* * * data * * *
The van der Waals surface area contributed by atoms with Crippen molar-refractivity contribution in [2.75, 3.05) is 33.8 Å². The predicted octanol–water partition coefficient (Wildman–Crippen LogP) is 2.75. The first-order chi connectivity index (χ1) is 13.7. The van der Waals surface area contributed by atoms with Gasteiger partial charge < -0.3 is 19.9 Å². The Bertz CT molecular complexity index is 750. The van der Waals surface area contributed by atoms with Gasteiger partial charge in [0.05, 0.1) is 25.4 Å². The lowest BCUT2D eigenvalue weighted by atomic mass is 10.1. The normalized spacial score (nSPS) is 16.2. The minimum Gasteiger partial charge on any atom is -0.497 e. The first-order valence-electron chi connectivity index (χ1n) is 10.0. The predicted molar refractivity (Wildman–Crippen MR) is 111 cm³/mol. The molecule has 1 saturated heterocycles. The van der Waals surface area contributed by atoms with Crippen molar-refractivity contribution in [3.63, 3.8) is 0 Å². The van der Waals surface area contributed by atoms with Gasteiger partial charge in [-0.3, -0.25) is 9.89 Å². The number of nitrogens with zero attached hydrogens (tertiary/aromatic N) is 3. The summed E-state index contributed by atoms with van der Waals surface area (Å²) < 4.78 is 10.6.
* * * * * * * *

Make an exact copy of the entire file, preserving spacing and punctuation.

The van der Waals surface area contributed by atoms with Crippen molar-refractivity contribution in [2.75, 3.05) is 33.8 Å². The predicted octanol–water partition coefficient (Wildman–Crippen LogP) is 2.75. The first-order chi connectivity index (χ1) is 13.7. The van der Waals surface area contributed by atoms with Gasteiger partial charge < -0.3 is 19.9 Å². The Bertz CT molecular complexity index is 750. The van der Waals surface area contributed by atoms with Gasteiger partial charge in [0.05, 0.1) is 25.4 Å². The lowest BCUT2D eigenvalue weighted by atomic mass is 10.1. The normalized spacial score (nSPS) is 16.2. The minimum Gasteiger partial charge on any atom is -0.497 e. The first-order valence-electron chi connectivity index (χ1n) is 10.0. The predicted molar refractivity (Wildman–Crippen MR) is 111 cm³/mol. The molecule has 1 saturated heterocycles. The van der Waals surface area contributed by atoms with Crippen molar-refractivity contribution in [3.63, 3.8) is 0 Å². The van der Waals surface area contributed by atoms with Gasteiger partial charge in [-0.3, -0.25) is 9.89 Å². The number of nitrogens with zero attached hydrogens (tertiary/aromatic N) is 3. The summed E-state index contributed by atoms with van der Waals surface area (Å²) < 4.78 is 10.6.